Excerpts from Jim Conrad's
from the January 11, 2015 Newsletter issued from Río Lagartos, on the north-central coast of Yucatán, MÉXICO
PRICKLY COCKLE FOSSIL
Salt-producing ponds at Las Coloradas just east of Río Lagartos occupy about 6900 acres (2800has). The ponds are separated from one another by narrow levees sometimes topped with one-lane dirt roads. It's good birding out there and with all that glaring sunlight, wind and blowing foam it's a dramatic landscape, but getting disoriented on those levee-top roads is a problem. The levees have been built with backhoes, using fill material from adjoining pond bottoms. The fill material mostly is loose and unconsolidated but inside it are many fair-size, white coagulations of cemented-together sand, mud and mollusk shells, such as what's shown below:
Though with a pen knife or even a fingernail usually you can drill a hole in these coagulations, they're hard enough to be called rocks. A few more millennia of compression by sedimentation above them, and continued chemical bonding of the kind that hardens concrete, might produce rock that without hesitation could be called limestone. This is limestone in its earliest state of formation.
Even the sand and mud forming this rock's matrix consist mostly of tiny seashells and seashell fragments. Normally seashells embedded in rocks are called fossils, so the question arises as to whether the seashells in these coagulations-becoming-rocks also are fossils. The term fossil is defined as "A remnant or trace of an organism of a past geologic age embedded and preserved in the earth's crust." Do the organism traces -- the shells -- in these incipient rocks come from a past geologic age?
The subdivision of geologic time beginning about 11,700 years ago at the end of the last Ice Age, or the Pleistocene Epoch, and lasting until now, is referred to as the Holocene Epoch, and the literature is full of references to Holocene fossils. Therefore, I'm calling mollusk shells teased from these very young rocks fossils, and I'm curious as to whether any fossil in them has members of the same species living in the ocean lying just across a narrow band of sand dunes from the salt ponds.
One such fossil pried from a rock with a stick and my fingernails is shown at the top of this page. That's a top view. Below, you can see the same shell from behind:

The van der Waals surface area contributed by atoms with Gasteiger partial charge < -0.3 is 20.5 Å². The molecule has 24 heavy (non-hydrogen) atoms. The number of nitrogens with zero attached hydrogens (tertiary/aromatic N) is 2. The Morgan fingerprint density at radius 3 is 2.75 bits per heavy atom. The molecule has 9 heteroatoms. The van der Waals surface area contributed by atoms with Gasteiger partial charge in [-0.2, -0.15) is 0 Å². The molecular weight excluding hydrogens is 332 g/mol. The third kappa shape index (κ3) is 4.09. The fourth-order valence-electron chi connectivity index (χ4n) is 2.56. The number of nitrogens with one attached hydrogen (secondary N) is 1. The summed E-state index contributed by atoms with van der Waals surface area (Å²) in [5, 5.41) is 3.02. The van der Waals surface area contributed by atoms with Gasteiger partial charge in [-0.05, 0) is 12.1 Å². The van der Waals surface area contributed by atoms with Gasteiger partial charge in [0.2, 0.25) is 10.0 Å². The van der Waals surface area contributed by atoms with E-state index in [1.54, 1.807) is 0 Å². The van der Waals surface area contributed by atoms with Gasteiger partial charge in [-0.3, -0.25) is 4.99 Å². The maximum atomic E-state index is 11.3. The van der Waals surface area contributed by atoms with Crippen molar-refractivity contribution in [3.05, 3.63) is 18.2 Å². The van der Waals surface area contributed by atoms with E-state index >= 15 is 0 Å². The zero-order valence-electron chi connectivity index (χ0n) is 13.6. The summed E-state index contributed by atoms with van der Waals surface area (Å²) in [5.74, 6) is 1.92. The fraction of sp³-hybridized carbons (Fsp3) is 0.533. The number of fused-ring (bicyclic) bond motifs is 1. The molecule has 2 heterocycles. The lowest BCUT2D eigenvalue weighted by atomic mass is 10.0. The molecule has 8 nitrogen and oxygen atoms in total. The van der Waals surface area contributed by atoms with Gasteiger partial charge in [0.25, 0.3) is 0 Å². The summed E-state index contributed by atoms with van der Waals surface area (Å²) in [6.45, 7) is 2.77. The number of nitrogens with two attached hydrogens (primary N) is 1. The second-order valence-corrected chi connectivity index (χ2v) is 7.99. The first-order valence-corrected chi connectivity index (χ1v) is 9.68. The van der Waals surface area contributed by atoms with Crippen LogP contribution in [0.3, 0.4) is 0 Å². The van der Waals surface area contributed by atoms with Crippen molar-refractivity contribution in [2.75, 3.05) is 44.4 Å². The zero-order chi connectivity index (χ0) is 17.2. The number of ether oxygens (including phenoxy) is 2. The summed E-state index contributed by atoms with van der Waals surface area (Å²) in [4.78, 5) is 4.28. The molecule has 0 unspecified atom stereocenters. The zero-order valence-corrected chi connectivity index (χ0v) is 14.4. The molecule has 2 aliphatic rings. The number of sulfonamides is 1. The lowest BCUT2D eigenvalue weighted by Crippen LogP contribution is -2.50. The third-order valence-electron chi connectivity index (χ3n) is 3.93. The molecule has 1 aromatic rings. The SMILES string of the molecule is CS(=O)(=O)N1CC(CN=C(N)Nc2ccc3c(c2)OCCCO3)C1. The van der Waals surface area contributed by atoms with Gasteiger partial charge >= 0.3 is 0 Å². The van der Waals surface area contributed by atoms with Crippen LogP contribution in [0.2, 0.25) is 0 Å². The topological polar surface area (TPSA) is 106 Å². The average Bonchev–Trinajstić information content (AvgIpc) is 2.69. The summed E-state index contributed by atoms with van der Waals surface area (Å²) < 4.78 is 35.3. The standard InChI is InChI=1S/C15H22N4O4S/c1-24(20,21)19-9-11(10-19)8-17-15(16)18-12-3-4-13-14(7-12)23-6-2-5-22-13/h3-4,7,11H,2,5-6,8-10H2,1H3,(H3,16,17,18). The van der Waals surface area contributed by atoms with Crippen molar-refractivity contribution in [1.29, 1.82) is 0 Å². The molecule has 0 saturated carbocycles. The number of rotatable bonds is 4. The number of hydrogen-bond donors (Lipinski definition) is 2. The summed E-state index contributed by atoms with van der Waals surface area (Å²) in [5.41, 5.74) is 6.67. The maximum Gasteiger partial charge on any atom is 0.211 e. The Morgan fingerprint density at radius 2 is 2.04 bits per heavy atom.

The fossil consists of two shells, each shell the mirror image of the other, and you can visualize that when the mollusk was alive the two shells could be opened by hinging at the point on the back where the two tooth-like projections meet. A side view is shown below:
Though time seems to have bleached color from the shell, we can still see fine details enabling this shell to be identified. Specifically, near the bottom of the shell, notice that the warty projections are sharply pointed on top, but become blunt both behind and in front. At the front of the shell, the warts become scoop-shaped, with the scoop openings facing forward.
These are features of the Yellow Prickly Cockle, DALLOCARDIA MURICATA, in older literature referred to as Trachycardium muricatum. Yellow Prickly Cockles are commonly found living today from North Carolina on the US Atlantic coast, south through the Gulf of Mexico and Caribbean and all the way to Brazil. Confidence in the name is increased by the species being one of several identified by experts found during archaeological excavations of the Southern Plaza of the ruins of Dzibilchaltún, about 17kms north of Mérida in northwestern Yucatán. The interesting 2004 paper listing it and other finds, by Gloria Santiago Lastra, is entitled "La Plaza Sur de Dzibilchaltún, Yucatán," and is freely downloadable on the Internet in PDF format at http://www.famsi.org/reports/00006es/00006esSantiagoLastra01.pdf.
Though I find no other species better matching our fossil than those labeled Dallocardia muricata, to me our fossil seems slightly different. Its ridges are slightly less numerous and thicker than those shown on the Internet. Is this because our fossil is several centuries or millennia old, from a time when the ancestors of today's Dallocardia muricata grew shells with fewer and thicker ridges?
I like to think that that's the case, but who knows? Whatever the situation, this little bean-size fossil found among the salt pans gave me the gift of several hours of sleuthing and learning and generally continuing to ploddingly get things figured out.